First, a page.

Schubert's 8th Symphony (Unfinished): Coherence in Contrast


Schubert's famously 'unfinished' symphony in B minor remains popular even though it is 'missing' a third and fourth movement. Scholars have inevitably attempted to complete the symphony based on existing sketches and knowledge of the composer's works (indeed, a concert I played in yesterday included a completion of the work), however the two movements that we have today can definitely be viewed as a complete work in itself. It's not as if Schubert died mid-composition, he went on to write a ninth symphony! So perhaps it might be argued that he decided that in the two movements we have, everything that needs to be said has been.

One thing that has really struck me about this music while rehearsing and performing it is the subtlety. Essentially, this music can initially sound like a conventional symphony, however on examination of each instrumental part and the intricacies of the way in which it was composed, such as looking at the use of harmony, reveal some very clear, unashamed emotions. Schubert was so clever at manipulating harmony in unconventional ways that it almost seems undetectable (see my earlier post on the song-cycle Winterreise), and the subtleties of beauty in the instrumental writing can often require a listening approach similar to that I might adopt for listening to Brahms (see my earlier post on Brahms' Second Symphony).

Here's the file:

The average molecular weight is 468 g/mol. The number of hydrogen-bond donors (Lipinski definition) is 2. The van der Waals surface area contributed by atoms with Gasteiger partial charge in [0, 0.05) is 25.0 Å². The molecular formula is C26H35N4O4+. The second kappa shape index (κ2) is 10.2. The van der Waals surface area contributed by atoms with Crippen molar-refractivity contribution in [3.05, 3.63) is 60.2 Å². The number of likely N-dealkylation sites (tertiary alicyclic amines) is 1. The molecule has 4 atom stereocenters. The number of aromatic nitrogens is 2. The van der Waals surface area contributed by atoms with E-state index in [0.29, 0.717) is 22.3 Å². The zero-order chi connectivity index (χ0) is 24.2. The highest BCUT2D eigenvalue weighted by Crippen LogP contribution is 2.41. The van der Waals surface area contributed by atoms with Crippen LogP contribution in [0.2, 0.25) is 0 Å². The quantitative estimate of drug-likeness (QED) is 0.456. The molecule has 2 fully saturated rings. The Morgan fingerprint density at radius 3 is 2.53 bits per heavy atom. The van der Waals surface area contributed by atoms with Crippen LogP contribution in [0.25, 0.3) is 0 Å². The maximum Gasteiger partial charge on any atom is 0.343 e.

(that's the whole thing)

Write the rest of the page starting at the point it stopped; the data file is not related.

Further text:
Having said all this, however, it is clear that there is something greater than convention going on in this symphony. The darkness of the opening cello and bass motif signifies something perhaps much more intense than you might be expecting, and the following second-subject theme acts as quite a surprising change of mood and perspective on the music. This idea continues throughout the first movement, with subtle build ups to seemingly sudden changes in musical direction whilst still somehow remaining coherent. In the second movement, this compositional approach remains yet somehow the music portrays an entirely different mood. If the first movement portrays darkness bookending lighter moments, perhaps the second movement is the opposite. And perhaps, by the final chord, this is why the symphony ends there, with two contrasting yet coherent musical movements beautifully complementing each other.

Benjamin Jackson